Many of today’s political leaders are not up to the task of dealing effectively with Islamist terrorism because they don’t have confidence in Western civilization and its Christian heritage, according to a former adviser to Margaret Thatcher.
John O’Sullivan, author of “The President, the Pope, and the Prime Minister,” said that unlike Ronald Reagan, John Paul II, and Lady Thatcher, today’s politicians “have been shaped by sets of ideas in which they don't really have confidence in Western society and its Christian roots.”
“Most of them are not Christians,” he added, “and if they're Jewish they're probably secular and not orthodox and they don't really feel they can stand up.”
He also noted that they don't like to criticize Islamic ideas because they think they're attacking the identity of Muslims. “We have to find a way — and it's not easy to do — of discussing these ideas frankly with Muslims without them thinking we're attacking their identity,” he said.
O’Sullivan was speaking to Newsmax while on a visit to Rome to promote the Italian version of his bestselling book on how those three leaders of the 1980s helped end the Cold War. He said what singled them out and made them most effective was that they were “messengers of hope.”
More than just optimistic, O’Sullivan said Mrs. Thatcher was someone who recognized that “an element in hope is effort” and it was necessary to embark on projects in a hopeful way. “Of course you rely on the grace of God,” he said, “but you have to do something, and I think all three of them were in that frame of mind.”
Asked if he felt that was lacking in today’s leaders, O’Sullivan said: “The situation leaders face today is something different, but I do think the period until the financial crash, leaders themselves didn't know quite why they were succeeding.”
“There was a period of great creativity and prosperity launched by the end of the Cold War: you had the disappearance of barriers, the abandonment of foolish economic ideas of a socialist kind that held people back. You had the arrival in the world of about 2 billion new workers — there was all this good coming out.”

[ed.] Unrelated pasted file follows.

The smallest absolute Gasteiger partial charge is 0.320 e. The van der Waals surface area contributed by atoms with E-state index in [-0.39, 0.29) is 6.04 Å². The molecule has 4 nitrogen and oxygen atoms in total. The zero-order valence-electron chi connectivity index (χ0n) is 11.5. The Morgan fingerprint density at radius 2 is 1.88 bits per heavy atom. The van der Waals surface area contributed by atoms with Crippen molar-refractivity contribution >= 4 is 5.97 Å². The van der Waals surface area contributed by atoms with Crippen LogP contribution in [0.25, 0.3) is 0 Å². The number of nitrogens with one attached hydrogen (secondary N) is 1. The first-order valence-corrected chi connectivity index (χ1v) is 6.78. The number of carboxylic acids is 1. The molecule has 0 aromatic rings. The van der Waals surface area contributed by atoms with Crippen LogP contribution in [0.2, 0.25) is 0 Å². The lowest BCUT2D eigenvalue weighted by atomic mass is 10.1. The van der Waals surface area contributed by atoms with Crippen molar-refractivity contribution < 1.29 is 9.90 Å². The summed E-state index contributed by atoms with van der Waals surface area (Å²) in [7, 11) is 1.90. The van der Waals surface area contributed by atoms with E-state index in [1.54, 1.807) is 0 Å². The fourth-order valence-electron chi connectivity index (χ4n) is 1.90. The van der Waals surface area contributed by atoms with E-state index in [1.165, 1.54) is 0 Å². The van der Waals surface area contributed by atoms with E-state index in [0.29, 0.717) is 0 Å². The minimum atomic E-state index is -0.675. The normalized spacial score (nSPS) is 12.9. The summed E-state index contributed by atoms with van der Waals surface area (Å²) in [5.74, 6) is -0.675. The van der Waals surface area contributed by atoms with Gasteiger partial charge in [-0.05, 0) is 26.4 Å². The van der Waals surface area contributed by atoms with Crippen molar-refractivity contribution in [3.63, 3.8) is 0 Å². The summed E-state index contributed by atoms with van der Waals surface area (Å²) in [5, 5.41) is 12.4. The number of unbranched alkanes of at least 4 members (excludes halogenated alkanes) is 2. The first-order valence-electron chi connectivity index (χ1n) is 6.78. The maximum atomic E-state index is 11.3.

But he said even Tony Blair didn’t quite realize this. “[He] has almost admitted that he's not quite sure why it all went so well in his time,” O’Sullivan said. “I think it's because of what Reagan and Thatcher did: they laid the foundations, and the Pope too. When you had this crash, which is the result of foolish policies in general, they [today’s politicians] suddenly woke up to the fact that they didn't really know what they were doing: they were standing by while the tremendously successful revolution was going on.”
Asked if he could think of anyone comparable to her and President Reagan in politics today, O’Sullivan said it’s impossible to know until they take power, and that no one person can be a true equivalent. But he did single out three leaders still alive or actively engaged in politics who fit the mould: Lee Kuan Yew, who led Singapore to independence and served as its first prime minister, Tony Abbott, leader of Australia’s centre-right liberal party, whom he describes as “a tremendous figure,” and Viktor Orban, Hungary’s current Prime Minister.
Some critics of O’Sullivan’s book say that he draws conclusions too easily and that, based on statistics, the economy in the Soviet Union and Eastern Europe was going to collapse anyway, regardless of the actions of the three protagonists in his book. Naturally, O’Sullivan rejects that idea.
“History is on my side here,” he said. “The economy of the Soviet Union had been about to collapse really since 1917. There'd never been a successful period of economics and that's because the system itself had been incapable of producing the goods, it was incapable of motivating people, and incapable of giving them a decent standard of living, of encouraging their human qualities and so on. So I think it was always doomed.”
He said it had survived because the West had come to its assistance “time and time again.” It needed “something external” and this was provided by these three leaders. “Everyone knew the system was being pushed to breaking point by Reagan, by the Pope spiritually, and by Mrs. Thatcher in a very interesting way: She demonstrated the recuperative powers of a free society and a free economy.” Soviet communism was a system that had lots of internal weaknesses, he said, but it needed “strong external pressures” to exploit those weaknesses and bring it down, but “peacefully rather than violently.”
A few years ago, when visiting John Paul II’s tomb, Lady Thatcher exuberantly told her accompanying party how instrumental the late Pope was in bringing down communism in Russia and Eastern Europe. I therefore asked O’Sullivan if perhaps she didn’t see herself also as key to its downfall.
“Although now an Anglican she's very Methodist in her attitudes,” O’Sullivan said. “Methodists are very much against getting above yourself, and so on. She does recognize she was a great prime minister, that people have come to regard her as a great prime minister and she's proud of that, but in an acceptable and legitimate way.”
He also added that she liked his book. "She came to my book launch, in fact — as I said at the time — it was the only book launch anyone there had attended in which the subject of the book signs the book, as well as the author!,” he joked.
As well as executive editor or Radio Free Europe, O’Sullivan continues to write and is currently working on a book on democracy.
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